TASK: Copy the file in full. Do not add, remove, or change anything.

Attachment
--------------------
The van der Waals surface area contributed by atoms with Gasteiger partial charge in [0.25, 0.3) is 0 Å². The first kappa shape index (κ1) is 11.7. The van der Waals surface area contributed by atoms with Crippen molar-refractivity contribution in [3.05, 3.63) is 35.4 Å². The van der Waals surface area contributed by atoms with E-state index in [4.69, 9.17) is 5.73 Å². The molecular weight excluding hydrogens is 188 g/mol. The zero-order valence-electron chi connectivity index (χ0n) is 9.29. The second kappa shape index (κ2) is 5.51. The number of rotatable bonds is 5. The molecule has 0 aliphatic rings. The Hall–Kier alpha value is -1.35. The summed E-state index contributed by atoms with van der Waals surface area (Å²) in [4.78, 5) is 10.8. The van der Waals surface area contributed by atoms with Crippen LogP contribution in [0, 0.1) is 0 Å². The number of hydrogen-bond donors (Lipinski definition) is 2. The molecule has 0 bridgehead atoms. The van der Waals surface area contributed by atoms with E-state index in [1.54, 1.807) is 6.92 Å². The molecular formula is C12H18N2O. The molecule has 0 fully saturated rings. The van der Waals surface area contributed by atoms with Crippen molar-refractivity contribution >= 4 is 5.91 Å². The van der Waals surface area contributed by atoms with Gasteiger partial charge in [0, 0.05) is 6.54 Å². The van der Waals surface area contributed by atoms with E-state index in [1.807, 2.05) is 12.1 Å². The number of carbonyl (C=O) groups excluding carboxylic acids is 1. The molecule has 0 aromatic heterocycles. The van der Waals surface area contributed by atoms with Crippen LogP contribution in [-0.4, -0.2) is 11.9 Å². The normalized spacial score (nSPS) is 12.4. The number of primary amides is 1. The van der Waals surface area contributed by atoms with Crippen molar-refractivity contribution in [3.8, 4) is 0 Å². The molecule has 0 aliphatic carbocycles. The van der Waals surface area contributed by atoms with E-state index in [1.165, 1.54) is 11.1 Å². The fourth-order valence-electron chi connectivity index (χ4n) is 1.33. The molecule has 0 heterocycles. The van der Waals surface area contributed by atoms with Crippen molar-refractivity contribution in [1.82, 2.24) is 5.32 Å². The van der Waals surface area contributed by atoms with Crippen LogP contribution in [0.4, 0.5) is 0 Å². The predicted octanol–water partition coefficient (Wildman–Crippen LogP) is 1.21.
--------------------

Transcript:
The van der Waals surface area contributed by atoms with Gasteiger partial charge in [0.25, 0.3) is 0 Å². The first kappa shape index (κ1) is 11.7. The van der Waals surface area contributed by atoms with Crippen molar-refractivity contribution in [3.05, 3.63) is 35.4 Å². The van der Waals surface area contributed by atoms with E-state index in [4.69, 9.17) is 5.73 Å². The molecular weight excluding hydrogens is 188 g/mol. The zero-order valence-electron chi connectivity index (χ0n) is 9.29. The second kappa shape index (κ2) is 5.51. The number of rotatable bonds is 5. The molecule has 0 aliphatic rings. The Hall–Kier alpha value is -1.35. The summed E-state index contributed by atoms with van der Waals surface area (Å²) in [4.78, 5) is 10.8. The van der Waals surface area contributed by atoms with Crippen LogP contribution in [0, 0.1) is 0 Å². The number of hydrogen-bond donors (Lipinski definition) is 2. The molecule has 0 bridgehead atoms. The van der Waals surface area contributed by atoms with E-state index in [1.54, 1.807) is 6.92 Å². The molecular formula is C12H18N2O. The molecule has 0 fully saturated rings. The van der Waals surface area contributed by atoms with Crippen molar-refractivity contribution >= 4 is 5.91 Å². The van der Waals surface area contributed by atoms with Gasteiger partial charge in [0, 0.05) is 6.54 Å². The van der Waals surface area contributed by atoms with E-state index in [1.807, 2.05) is 12.1 Å². The number of carbonyl (C=O) groups excluding carboxylic acids is 1. The molecule has 0 aromatic heterocycles. The van der Waals surface area contributed by atoms with Crippen LogP contribution in [-0.4, -0.2) is 11.9 Å². The normalized spacial score (nSPS) is 12.4. The number of primary amides is 1. The van der Waals surface area contributed by atoms with Crippen molar-refractivity contribution in [3.8, 4) is 0 Å². The molecule has 0 aliphatic carbocycles. The van der Waals surface area contributed by atoms with E-state index in [1.165, 1.54) is 11.1 Å². The fourth-order valence-electron chi connectivity index (χ4n) is 1.33. The molecule has 0 heterocycles. The van der Waals surface area contributed by atoms with Crippen molar-refractivity contribution in [1.82, 2.24) is 5.32 Å². The van der Waals surface area contributed by atoms with Crippen LogP contribution in [0.4, 0.5) is 0 Å². The predicted octanol–water partition coefficient (Wildman–Crippen LogP) is 1.21.